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0184 Ancient Khotan : vol.1
Ancient Khotan : vol.1 / Page 184 (Color Image)

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doi: 10.20676/00000182
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Gold production of Khotan.


and their products, especially in a kind of filigree work, still find their way through the whole of Turkestan 23.

I have left to the last the mention of the gold produce of Khotan ; for if we except the little gold washed from the sand of the Yurung-kash, the precious metal with which the name of Khotan is often associated is found in its natural state only at places situated at considerable distances from the oasis. The gold mines of Surghak, Kapa, near the headwaters of the Cherchen river and on the high plateaus of the Arka-Tagh towards Tibet, may well have been worked in ancient times. But no mention is made of them in the old Chinese notices of Khotan ; and it is doubtful whether, with the exception of the first-named place (on the upper course of the Niya river), any of these localities ever fell within the political boundaries of the Khotan kingdom. That the gold extracted from them must have helped to increase the commercial importance of Khotan, as the nearest emporium for its disposal, may, on the other hand, be considered as certain.


Number of population.

Having acquainted ourselves, in main outline, with the geographical milieu and the material resources of the Khotan oasis, we may now complete our survey by a brief review of the people in their distribution, general character, and probable ethnical connexion. I shall not attempt to include in this sketch an account of the present conditions of life and social organization. On the one hand, the conditions at Khotan in most respects resemble so closely those found throughout the oases of Eastern Turkestan that the descriptions already available in the narratives of former visitors amply suffice for information on all general points. In this respect I may refer particularly to the excellent exposition of the subject which M. Grenard has given, based largely on observations made during a prolonged stay within the Khotan oasis 1. On the other hand, I shall have plentiful occasion hereafter, when describing the results of my excavations at ancient sites in the desert, to notice those particular features of modern life in the extant oases which help to illustrate them, and which themselves are proved by those finds to be of early origin.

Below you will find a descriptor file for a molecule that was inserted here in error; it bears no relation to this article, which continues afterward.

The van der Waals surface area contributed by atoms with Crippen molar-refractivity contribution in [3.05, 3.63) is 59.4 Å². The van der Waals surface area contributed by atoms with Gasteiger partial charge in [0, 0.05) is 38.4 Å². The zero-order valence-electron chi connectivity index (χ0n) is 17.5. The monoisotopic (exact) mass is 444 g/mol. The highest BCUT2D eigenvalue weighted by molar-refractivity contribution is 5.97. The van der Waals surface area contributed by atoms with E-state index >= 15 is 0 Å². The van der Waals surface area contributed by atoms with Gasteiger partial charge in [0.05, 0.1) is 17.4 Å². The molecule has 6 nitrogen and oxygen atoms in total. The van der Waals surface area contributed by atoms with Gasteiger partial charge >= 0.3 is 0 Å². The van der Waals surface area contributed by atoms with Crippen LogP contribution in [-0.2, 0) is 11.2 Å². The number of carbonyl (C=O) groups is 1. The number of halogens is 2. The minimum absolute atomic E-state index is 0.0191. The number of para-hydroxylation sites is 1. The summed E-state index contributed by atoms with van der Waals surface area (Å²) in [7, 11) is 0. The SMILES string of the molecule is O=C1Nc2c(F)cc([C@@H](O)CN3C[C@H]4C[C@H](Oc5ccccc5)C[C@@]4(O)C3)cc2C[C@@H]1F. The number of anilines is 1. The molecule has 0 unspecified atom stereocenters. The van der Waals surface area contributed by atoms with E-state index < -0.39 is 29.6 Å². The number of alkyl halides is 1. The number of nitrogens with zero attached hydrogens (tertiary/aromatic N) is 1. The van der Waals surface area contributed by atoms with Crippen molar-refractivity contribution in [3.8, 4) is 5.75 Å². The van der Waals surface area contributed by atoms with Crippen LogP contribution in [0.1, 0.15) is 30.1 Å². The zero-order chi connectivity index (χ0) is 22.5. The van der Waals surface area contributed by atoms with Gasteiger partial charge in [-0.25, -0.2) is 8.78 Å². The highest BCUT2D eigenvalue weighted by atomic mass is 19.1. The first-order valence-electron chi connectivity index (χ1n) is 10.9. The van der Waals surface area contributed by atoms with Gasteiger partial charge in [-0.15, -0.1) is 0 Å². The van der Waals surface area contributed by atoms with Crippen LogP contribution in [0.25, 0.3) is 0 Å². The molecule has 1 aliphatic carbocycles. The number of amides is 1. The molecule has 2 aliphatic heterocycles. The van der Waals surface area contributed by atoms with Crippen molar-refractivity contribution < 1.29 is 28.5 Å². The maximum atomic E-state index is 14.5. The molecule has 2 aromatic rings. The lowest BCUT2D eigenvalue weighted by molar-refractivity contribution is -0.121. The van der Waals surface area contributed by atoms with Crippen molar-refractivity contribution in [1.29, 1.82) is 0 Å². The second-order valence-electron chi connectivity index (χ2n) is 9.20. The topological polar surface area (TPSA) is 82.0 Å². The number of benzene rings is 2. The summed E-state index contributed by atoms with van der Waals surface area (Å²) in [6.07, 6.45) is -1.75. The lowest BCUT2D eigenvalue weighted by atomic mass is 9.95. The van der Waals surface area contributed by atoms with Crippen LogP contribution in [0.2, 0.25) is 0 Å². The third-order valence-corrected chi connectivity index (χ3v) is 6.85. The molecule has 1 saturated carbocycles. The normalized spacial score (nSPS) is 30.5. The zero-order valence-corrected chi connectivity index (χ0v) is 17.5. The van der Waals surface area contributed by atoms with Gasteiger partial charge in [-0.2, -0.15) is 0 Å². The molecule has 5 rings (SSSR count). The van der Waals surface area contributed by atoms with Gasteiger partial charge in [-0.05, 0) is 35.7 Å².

It is not easy to form an approximately correct estimate of the present population of Khotan and, of course, still more difficult to guess the limits to which its number may have extended during early periods of greater prosperity. In 1873, the official figure communicated to Sir D. Forsyth's Mission was I29,5oo souls which, considering the undoubted diminution of the population due to the troubles of the Muhammadan rising and the exactions of Yaqûb Beg's reign, may not have been too low an estimate 2. General Przewalssky, on his passage through Khotan

23 For some specimens see Mission D. de Rhins, ii. p. 184, plate.

1 See particularly chapters i—viii, x, xi, of vol. ii Mission D. de Rhins. For the critical student it will be well to bear in mind that much of the valuable information presented applies far more closely to Khotan than to the rest of Eastern Turkestan. In the endeavour to give a thoroughly readable and graphic picture of life and people in this wide region local distinctions have not always been brought out as clearly as needed for thorough inquiry into particular features.

Reference to the Yarkand Mission Report, pp. 8o sqq., is still useful for a variety of data regarding daily life. Many interesting facts can be gathered also passim from Dr. Hedin's Through Asia and his Reisen in Z.-A. Having been obliged to spend most of my time in explorations over desert ground, and to concentrate my attention on things of the past within the oases, I could record in my ' Personal Narrative ' only casual observations and rapid glimpses of everyday life.

2 See Yarkand Mission Report, p. 62.